Bob Bradley’s strength was his tactical nous. I just feel that he misallocated resources on the bench. Buddle should have easily gotten his chance to start in place of Findley. I can’t for the life of me wonder why Bradley was fixated on the notion of speed when Findley clearly didn’t possess the ability to finish, pass or take on defenders.

    I, for one, was not impressed by Altidore. But I know he has his believers and I can’t deny he played well at times, just not throughout.

    The most glaring statistic for the US is that not one goal was scored by a forward. People claim that Buddle is more of a poacher than a striker. I say a poached goal is worth as many on the scoreboard as a rocket from 20 yards.

    • The Giant Squid says:

      I, also, am unimpressed with Altidore, and the notion of having a striker who simply holds the ball and draws fouls (Emile Heskey), and a striker like Findley who can’t finish…. when two strikers (Gomez and Buddle) are sitting on our bench, and are in top form, is obscene.

    • doug says:

      Amen… Check out these stat lines in 2010:

      Robbie Findley
      Games played: 7
      Games started: 6
      Minutes played: 475
      Goals scored: 0
      Assists: 0

      Edson Buddle:
      4 games, 2 starts, 163 minutes, 2 goals, no assists,
      plus a sweet header vs. Slovenia…

      So Buddle played 300 minutes less and got two more goals…

      Josi Altidore:
      5 games, 5 starts, 435 minutes, 1 goal, 1 assist
      That assist, of course, was that header to Bradley, which is a fairly lucky assist…

      Herculez Gomez:
      4 games, 1 start, 110 minutes, 2 goals, 0 assists…
      Although remember he had that assist to Dempsey waved off vs. Algeria.

      So, combined, we’ve got:
      Bob Bradley’s starters: 900 minutes, 1 goal, 1 assist
      Bob Bradley’s doghouse: 273 minutes, 4 goals, 1 assist

      What did the starters need to do to get benched? And what did the bench need to do to get a starting spot? The starters could hardly have played worse, before and during the cup, while the bench put up really solid numbers…

      Bradley’s starters average a goal every 9 games, his bench averages a goal every 70 minutes…

      These numbers are disturbing.

  2. Paul says:

    Stopped listening when Kartik said “We were always going to be up against it in this game against Ghana.” Glad I am not getting my information exclusively from Kartik, as a good number of experts and betting sites had the US favored for this match (http://www.guardian.co.uk/football/2010/jun/26/world-cup-2010-usa-ghana; http://www.betus.com/sports-betting/world-cup-2010/articles/world-cup-betting-odds-ghana-vs-united-states-06-26-2010/).

    Look, just because the US did not have as much tactical ability or skill does not mean that Ghana was fated to win this match. The US had other qualities, including speed, attacking strength from the midfield, and tenacity, that led experts to see this as a very close match, with the US having an edge. Kartik and Daniel have appreciated Bradley’s strengths more than other US fans–probably to a fault. We now need to ask if Bradley is the coach to lead this team forward to the next stage in US soccer evolution. That question is not so clear and, more importantly, does not seem to lend itself to re-upping Bradley’s contract.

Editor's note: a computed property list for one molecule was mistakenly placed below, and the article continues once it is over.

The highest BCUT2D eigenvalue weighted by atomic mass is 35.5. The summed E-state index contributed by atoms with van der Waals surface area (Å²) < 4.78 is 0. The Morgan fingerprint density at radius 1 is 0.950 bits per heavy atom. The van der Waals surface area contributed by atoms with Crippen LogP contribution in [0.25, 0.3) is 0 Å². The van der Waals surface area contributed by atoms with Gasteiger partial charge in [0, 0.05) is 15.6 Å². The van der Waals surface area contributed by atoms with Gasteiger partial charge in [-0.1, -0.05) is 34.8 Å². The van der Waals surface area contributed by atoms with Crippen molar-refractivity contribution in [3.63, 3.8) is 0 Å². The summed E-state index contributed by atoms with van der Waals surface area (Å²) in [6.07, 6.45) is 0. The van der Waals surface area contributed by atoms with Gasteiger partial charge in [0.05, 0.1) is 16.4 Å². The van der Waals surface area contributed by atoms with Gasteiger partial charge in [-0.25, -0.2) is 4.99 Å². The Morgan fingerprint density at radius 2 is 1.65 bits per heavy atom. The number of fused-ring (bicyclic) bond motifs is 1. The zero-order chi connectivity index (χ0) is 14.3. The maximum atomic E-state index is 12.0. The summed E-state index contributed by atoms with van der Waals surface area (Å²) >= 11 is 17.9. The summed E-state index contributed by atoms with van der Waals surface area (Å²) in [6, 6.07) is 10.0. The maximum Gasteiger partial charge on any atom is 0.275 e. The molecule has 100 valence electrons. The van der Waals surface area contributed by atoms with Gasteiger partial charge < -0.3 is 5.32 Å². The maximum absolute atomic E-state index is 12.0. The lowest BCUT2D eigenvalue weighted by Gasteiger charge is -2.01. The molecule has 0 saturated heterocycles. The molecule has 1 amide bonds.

3. Miami Ultra says:

    I think Bradley did okay, but his starting selections were what bugged me. Why the heck was Findley in there? Why not give the hottest goal scorer in MLS a shot? Buddle and Gomez needed to play more. It’s a shame they couldn’t pull off one more miracle finish, but you give up early goals like that and your days are numbered.

    I’d be fine with Bradley getting another 4 year stint. I find that better than bringing in some ringer from another country like half the big WC teams do. Where’s the national pride in that? “Hi I’m Fabio from Italy! I coach England!” WTF is that?

    • Paul says:

      I’d give up some national pride if we could get Guus Hiddink, who is unfortunately under contract with Turkey. Our ultimate criterion for the next national team head coach is if they can further advance the US men’s national program, not if they were born in the USA.

    • Dave C says:

      ” I find that better than bringing in some ringer from another country like half the big WC teams do”…eh? Which big WC teams have a foreign manager??

  4. Daniel Feuerstein says:

    Honestly Paul, if Hiddink was available or wanted to come here, he would’ve been here already. But what happened with Klinsmann, I can tell you now none of those high profiled Euro coaches would ever come to coach our guys, because of the way the USSF handles the power. They don’t want to give up any of it.

    Leo Beenhakker, bring him here. He’s been in CONCACAF before with Mexico and with T&T. He is a good technical coach. You want someone that understands the league and scouts the American College Game very well. Oh yes he is from Europe, bring over Steve Nicol.